By John Vinson
Over the years I’ve found some useful arguments against the claims and clichés of mass immigration. I’ve field-tested these refutations on a number of occasions, and I can testify that they work. Here are some examples.
Claim: We’re a nation of immigrants.
Reply: Our heritage of immigration is just one facet of our national identity. First and foremost, we’re a nation of Americans. As a free people we have the right to regulate immigration for the benefit of our national interest.
Claim: The descendants of immigrants cannot in good conscience keep out new immigrants.
Reply: This is like saying that a private business, staffed by people who were once job applicants, is morally obligated to hire all new applicants. This is ridiculous because the purpose of a business is to sell products and make money, and it must gear its hiring program to meet those ends. Similarly, a nation exits to serve its national interests—and it should regulate immigration by that standard.
Claim: Immigration has been good for America; we need it to keep benefitting us. Immigrants after all built America.
Reply: Certainly immigration can help America, but to say that it is always good, regardless of quantity or quality, is absurd. It’s like saying that alcohol is always beneficial because a daily glass of red wine will improve a person’s health—and from that observation going on to claim that two bottles of whiskey a day will improve one’s health even more.
The specific question to ask is whether our massive level of immigration today is helpful or harmful. In the past a high level of immigration helped to populate and develop a vast and undeveloped country. But today our nation is populated and built. So why do we need to keep on admitting so many builders?
Claim: We have the moral duty to be a haven for the world’s poor and downtrodden.
Reply: Morality does not require us to do what is impossible and self-destructive. World population now increases at the rate of about 80 million a year, with most of this increase in poor and relatively poor countries.1 Now suppose we decided to admit one-tenth of that number a year, eight million, a total about six times higher than our current annual intake of legal and illegal immigrants. With immigration causing problems now, imagine what stress that increase would cause, one which would add 100 million people in little more than a decade.
For most people in the world, prosperity is something they will have to create at home. If America remains strong, we can provide them with assistance. But if we are overwhelmed, we will lack the capacity to help anyone.
Claim: We live in a global society, so immigration restrictions are outdated and unnecessary.
Reply: To find out if the person making this statement is really willing to stand behind it, pose to him some facts, and then ask a question.
The facts: A Gallup International poll a few years back found that 150 million people would like to move to America.2 Under our immigration law, if they came here, they could petition to bring their spouses, minor children, and other relatives. Immigrants bring in an average of 3.5 relatives.3 Thus if we completely opened our gates, we could expect more than 500 million new arrivals, a number which would swamp our current population of 325 million.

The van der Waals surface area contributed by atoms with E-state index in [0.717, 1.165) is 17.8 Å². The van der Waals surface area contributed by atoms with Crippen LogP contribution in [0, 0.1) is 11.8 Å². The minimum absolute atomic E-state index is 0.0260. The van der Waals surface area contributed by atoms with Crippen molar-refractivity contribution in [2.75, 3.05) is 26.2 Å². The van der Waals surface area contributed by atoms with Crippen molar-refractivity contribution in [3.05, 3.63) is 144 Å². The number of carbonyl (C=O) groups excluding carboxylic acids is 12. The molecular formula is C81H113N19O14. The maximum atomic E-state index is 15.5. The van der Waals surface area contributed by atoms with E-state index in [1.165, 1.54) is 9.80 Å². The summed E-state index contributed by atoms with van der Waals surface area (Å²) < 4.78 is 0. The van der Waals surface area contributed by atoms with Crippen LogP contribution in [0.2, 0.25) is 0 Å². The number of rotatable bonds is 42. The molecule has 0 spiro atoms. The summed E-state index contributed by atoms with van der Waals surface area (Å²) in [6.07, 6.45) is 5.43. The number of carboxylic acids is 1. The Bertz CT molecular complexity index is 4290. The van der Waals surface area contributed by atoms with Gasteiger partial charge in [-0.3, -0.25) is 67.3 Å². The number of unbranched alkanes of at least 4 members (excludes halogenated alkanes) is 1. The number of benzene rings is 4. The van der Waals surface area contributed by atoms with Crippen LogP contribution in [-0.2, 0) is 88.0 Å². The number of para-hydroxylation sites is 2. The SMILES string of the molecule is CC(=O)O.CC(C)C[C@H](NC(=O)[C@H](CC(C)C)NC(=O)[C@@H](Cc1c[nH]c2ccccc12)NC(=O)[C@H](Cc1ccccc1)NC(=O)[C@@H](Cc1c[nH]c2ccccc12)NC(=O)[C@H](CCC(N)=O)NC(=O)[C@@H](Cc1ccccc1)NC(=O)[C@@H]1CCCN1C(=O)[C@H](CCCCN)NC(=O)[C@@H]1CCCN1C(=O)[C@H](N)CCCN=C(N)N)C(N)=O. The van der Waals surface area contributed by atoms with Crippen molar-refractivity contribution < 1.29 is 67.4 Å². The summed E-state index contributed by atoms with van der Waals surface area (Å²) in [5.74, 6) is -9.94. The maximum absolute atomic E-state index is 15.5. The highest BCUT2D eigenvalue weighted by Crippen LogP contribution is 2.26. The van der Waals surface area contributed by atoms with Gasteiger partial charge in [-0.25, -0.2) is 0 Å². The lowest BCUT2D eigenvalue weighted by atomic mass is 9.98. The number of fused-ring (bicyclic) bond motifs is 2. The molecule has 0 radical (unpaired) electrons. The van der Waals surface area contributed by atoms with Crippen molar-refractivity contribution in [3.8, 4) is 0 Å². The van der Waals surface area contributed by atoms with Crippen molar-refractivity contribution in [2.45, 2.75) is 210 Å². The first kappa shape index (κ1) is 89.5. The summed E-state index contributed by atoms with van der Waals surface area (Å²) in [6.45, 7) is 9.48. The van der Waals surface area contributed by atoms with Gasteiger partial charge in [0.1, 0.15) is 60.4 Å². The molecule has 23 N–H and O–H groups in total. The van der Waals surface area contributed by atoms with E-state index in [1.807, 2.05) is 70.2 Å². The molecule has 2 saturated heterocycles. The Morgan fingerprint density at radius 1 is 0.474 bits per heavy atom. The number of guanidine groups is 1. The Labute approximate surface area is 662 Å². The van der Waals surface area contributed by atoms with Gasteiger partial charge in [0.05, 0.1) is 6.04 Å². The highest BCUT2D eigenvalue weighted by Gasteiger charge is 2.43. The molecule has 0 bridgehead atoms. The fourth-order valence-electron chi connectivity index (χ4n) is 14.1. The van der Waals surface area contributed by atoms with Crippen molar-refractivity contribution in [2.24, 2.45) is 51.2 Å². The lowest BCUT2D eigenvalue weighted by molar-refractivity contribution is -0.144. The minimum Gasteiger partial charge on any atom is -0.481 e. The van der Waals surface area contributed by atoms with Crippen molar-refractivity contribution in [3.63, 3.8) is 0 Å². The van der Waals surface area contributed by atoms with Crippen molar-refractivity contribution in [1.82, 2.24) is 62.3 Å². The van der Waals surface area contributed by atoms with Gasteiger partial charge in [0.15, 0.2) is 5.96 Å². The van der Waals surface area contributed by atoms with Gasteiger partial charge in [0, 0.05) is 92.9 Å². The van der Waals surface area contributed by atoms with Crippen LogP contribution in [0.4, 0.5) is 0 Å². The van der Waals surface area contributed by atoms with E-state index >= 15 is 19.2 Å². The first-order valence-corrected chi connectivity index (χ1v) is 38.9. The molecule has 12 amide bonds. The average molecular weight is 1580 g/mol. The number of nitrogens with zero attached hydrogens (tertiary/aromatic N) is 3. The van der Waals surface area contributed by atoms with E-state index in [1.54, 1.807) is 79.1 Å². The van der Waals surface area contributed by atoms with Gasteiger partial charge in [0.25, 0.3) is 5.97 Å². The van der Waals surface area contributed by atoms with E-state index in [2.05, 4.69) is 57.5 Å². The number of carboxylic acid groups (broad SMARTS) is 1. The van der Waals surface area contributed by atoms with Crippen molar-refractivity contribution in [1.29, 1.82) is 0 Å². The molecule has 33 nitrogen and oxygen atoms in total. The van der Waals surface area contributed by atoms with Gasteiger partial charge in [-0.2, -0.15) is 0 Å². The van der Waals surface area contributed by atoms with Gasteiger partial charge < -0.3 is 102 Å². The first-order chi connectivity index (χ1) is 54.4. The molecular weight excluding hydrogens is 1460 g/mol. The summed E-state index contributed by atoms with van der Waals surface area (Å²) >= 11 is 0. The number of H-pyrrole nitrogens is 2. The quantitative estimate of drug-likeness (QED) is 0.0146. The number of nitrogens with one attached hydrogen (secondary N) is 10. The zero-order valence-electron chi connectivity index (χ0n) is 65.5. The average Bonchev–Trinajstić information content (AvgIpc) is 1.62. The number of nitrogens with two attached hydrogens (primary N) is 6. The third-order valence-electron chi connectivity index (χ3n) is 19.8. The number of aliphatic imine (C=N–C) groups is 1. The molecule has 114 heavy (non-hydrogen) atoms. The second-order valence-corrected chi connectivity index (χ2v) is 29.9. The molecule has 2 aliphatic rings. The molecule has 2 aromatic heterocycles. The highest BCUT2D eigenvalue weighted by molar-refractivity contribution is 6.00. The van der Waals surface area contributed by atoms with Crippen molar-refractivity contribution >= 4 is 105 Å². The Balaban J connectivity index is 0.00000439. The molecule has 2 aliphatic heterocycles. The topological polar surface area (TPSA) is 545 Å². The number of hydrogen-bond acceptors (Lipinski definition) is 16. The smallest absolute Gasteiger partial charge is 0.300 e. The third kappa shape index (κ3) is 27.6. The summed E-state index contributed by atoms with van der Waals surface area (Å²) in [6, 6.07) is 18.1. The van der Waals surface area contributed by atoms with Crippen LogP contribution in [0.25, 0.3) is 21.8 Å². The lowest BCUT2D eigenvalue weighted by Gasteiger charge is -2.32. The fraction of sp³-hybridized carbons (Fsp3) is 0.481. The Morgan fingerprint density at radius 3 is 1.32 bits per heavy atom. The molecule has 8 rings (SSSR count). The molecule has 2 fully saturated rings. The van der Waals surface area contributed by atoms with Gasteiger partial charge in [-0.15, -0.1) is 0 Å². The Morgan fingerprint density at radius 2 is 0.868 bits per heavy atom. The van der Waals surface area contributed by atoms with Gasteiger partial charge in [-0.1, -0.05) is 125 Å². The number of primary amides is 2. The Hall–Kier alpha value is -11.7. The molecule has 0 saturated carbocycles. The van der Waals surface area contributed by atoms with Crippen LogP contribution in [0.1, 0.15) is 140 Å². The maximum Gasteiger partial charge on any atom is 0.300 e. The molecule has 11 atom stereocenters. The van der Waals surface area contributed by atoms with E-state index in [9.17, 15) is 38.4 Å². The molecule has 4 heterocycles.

The question: Do you support admission of all these people with no restriction or delay? If the advocate says yes, his lack of practicality and ideological obsession become clear to any sensible person. If he says no, congratulate him for joining the restrictionist side. The argument now is simply over where to set the limits, not whether restriction is necessary.
Claim: Diversity is our strength. All cultures are equal and equally enriching.
Reply: To say diversity is strength is just another version of the fallacy, already noted, that because limited intake of alcohol (wine) can be good that binge drinking whiskey must be even better. With both alcohol and diversity, good cannot be discerned without reference to quantity and quality. Certainly we can enjoy the diversity of having a number of ethnic restaurants in a city. But that hardly means we should welcome profound cultural differences which threaten our national unity. Some diversity is good, but taken too far it is divisive and destructive.
The statement that “all cultures are equal and equally enriching” is one that flatly contradicts reality. In terms of things that nearly all people want, such as freedom and prosperity, it is manifestly clear that some cultures provide them far better than others. Western countries, including the United States, are a case in point. That’s why so many people around the world want to move to them. If all cultures were truly equal, those people could find the satisfactions they want within their own cultures without leaving home.
Claim: This land belongs to the American Indians. Only they have the right to set immigration policy.
Reply: Whoever truly believes this claim, should be the first to call for an end to immigration. Why allow more foreign thieves to come and take Indian land?
Of course, no one really believes this claim. It’s just a rhetorical cheap shot to denigrate immigration control by manipulating guilt about historic injustices done to Indians. Those were unfortunate, but dwelling on past moral failings should not keep us from living in the present and dealing with present realities.
Today American land belongs to Americans of all backgrounds, including American Indians. And as a democratic society, we have the right to decide what our future will be. Allowing guilt to paralyze our will to make necessary decisions about immigration is gross irresponsibility, a patent evil which will jeopardize our country’s future. We can make up what we owe to Indians by treating them justly as citizens today. ■